As Liz and I were walking through the Mercado Central I told her how the concierge at my hotel said I couldn’t say I’d been to Santiago until I tried a terremoto, that elusive Chilean cocktail (I still haven’t had one). Then I asked her how she’d answer that question—If you’ve been to Santiago but you haven’t had a (blank), you haven’t been to Santiago.
“Oh a completo,” she said. “You definitely haven’t been to Santiago until you’ve had a Dominó completo.”
Okay, before I explain about completos and Dominó let me just say that the closest American comparison to both would be a Big Mac at McDonald’s, and I haven’t been inside a Mickey-D in over 20 years. Just not my thing (besides, I’ve always hated clowns and Ronald definitely creeps me out).
But the completo is not a hamburger. It’s a Chilean hot dog. Sort of. Actually, it’s a bun of mayo and mushed avocado piled on top of a sliver of weiner. Remember I said that Chileans think mayo is a food group? This may be the best proof of that theory. But, you know, I have this philosophy about travel which boils down to, Wherever you go, you have to eat the goat. And since Liz says that I haven’t been to Santiago until I’ve had a completo, the goat today is a Chilean hot dog at Dominó.
There must be two hundred Dominós in Santiago. Okay, maybe it just seems that way because everywhere you go, there they are. They’re meticulously clean (which is true for most fast-food joints in Santiago). And just as all the servers at Fuente Alemana are women, at Dominó they’re all men. Dressed in long white gowns with deep pockets in the front so that they look more like medical assistants than waiters (I think they should put stethoscopes around their necks).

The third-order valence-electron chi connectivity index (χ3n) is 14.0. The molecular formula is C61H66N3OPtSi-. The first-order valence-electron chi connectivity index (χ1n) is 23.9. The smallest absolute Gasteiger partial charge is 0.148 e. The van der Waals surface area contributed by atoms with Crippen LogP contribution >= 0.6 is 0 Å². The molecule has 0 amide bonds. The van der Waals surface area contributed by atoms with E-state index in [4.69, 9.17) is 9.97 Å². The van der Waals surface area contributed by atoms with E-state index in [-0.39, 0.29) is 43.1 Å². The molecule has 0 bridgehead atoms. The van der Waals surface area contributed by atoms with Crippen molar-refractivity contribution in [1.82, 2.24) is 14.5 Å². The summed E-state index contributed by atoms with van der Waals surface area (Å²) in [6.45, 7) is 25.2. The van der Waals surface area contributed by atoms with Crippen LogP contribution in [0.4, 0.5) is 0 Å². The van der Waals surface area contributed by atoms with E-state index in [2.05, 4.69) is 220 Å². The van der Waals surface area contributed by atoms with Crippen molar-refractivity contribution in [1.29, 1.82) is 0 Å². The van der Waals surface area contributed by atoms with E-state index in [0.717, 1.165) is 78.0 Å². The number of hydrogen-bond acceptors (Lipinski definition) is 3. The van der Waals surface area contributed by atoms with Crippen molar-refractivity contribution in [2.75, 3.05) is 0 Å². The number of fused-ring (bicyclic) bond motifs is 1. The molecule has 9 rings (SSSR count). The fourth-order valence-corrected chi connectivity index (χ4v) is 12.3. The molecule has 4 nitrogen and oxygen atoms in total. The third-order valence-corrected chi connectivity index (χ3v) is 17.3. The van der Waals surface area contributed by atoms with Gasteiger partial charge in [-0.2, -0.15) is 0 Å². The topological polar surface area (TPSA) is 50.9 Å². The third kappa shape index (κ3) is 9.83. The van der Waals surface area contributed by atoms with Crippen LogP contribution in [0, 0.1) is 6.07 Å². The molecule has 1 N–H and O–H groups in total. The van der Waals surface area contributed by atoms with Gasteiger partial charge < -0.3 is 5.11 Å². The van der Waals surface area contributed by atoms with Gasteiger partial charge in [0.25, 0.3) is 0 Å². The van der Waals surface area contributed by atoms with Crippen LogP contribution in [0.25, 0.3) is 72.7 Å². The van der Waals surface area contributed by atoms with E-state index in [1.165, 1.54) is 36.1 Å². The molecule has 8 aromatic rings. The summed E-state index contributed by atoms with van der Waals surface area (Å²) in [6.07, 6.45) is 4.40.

So Liz and I go into a Dominó and order a completo. The waiter takes my order and, without turning around, yells over his shoulder to the cook, “Italiana, maestro.” Why Italiana? Because it has chopped tomato, avocado, and mayo on it—red, green, and white, the colors of the Italian flag (also the colors of the Mexican flag but I guess they figured it didn’t sound as much fun yelling, “Mexicana, maestro.”)
Anyway, the other thing that kills me about Dominó is that they have these wonderful milk drinks with mango or chestnuts and fresh squeezed juices, the most popular being a blend of orange and carrot juice which is just so healthy tasting that your blemishes seem to clear up after drinking a glass. So of course, Liz orders a completo, which will double her cholesterol level the minute she puts it in her hand, and a fresh-squeezed glass of orange and carrot juice to somehow do a negative ion thing in her body to reverse the 640 calories she’s about to eat so that somehow she’ll actually lose 5 pounds from eating the weiner. Or at least that’s what we tell ourselves.
I take a bite of my completo. I’m sure there’s a hot dog in there somewhere, but I can’t see it and I don’t taste it. All I taste is a big mouthful of slippery avocado and sweet mayo. One bite and I’m done. (When I said you have to eat the goat I didn’t say you had to eat the whole goat.) But, hey, that orange/carrot juice is great. So great that I decide to get another (plus the roof of my mouth still feels coated in mayo fat). And while I am gone, a homeless lady steals my completo.
The perfect ending as far as I’m concerned.
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